CAIRO, Egypt (CNN) -- A spate of letter bombs to the offices
of Arabic language newspaper al-Hayat in the United States
and England has forced Egyptian security officials to re-
examine their belief that they had suppressed extremism in
Egypt has waged a long-standing and sometimes ruthless
campaign against Islamic extremists, and for the most part it
has been effective. Thousands have been arrested on suspicion
of having participated in violent acts, and dozens have been
Egyptian streets are peaceful, and analysts say that the
network once controlled by cleric Omar Abdel Rahman, imprisoned in the United States, has
been all but crushed.
"The government is correct in saying that the militants'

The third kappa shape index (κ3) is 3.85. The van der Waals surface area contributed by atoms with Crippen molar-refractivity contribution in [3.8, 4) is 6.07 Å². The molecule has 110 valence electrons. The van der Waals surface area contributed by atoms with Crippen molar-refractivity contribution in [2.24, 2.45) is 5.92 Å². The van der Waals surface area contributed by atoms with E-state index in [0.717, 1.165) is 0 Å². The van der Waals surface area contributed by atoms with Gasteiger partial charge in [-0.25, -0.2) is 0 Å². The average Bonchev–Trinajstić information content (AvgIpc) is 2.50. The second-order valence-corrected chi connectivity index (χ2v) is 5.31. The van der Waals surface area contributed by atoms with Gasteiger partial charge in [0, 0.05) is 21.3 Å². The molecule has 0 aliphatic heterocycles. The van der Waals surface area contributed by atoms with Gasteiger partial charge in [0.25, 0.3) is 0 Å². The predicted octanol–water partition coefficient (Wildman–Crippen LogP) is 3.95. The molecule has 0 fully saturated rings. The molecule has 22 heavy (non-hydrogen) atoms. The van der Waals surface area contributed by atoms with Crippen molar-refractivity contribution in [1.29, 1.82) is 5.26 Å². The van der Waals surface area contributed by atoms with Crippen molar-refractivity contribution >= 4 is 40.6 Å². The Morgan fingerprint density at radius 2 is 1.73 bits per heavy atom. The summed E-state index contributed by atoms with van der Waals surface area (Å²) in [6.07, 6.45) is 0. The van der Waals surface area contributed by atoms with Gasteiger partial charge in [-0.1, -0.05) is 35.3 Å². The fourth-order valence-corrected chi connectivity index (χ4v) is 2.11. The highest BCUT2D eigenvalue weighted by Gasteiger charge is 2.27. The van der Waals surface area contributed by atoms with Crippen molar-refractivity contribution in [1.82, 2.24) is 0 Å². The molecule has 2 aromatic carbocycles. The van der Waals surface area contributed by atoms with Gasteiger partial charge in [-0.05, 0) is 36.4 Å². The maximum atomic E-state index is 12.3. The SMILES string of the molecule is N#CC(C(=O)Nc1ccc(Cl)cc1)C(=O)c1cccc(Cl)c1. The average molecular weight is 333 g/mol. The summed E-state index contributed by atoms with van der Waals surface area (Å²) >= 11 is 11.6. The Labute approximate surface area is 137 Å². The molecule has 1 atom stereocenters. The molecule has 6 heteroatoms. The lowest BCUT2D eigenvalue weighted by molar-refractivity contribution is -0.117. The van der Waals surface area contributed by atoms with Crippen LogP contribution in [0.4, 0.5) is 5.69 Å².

activities have been greatly reduced," says political analyst
Nevertheless, the letter bombs that appeared at al-Hayat
offices in Washington, London and at the United Nations in
New York were postmarked in Alexandria, Egypt.
Not everyone believes extremists have finished
Egyptian authorities, ever sensitive to international
opinion, denied immediately that they could have been mailed
from Alexandria even before the government had a chance to
examine the evidence. And, indeed, there is no evidence that
they were mailed by religious militants.
But the incidents have forced the government to re-evaluate,
and perhaps heed warnings from people like Kamal Abdel Magd,
the country's former Youth Minister.
"I'm always warning against claiming that everything is taken
care of and that it is finished irreversibly," Magd says.
"You can never claim that."
And while the government may indeed be re-examining the case,
it is not clear how open it is to correction.
The Middle East News Agency reported Friday that the letter
bombs may have been sent by Egyptian radicals living abroad.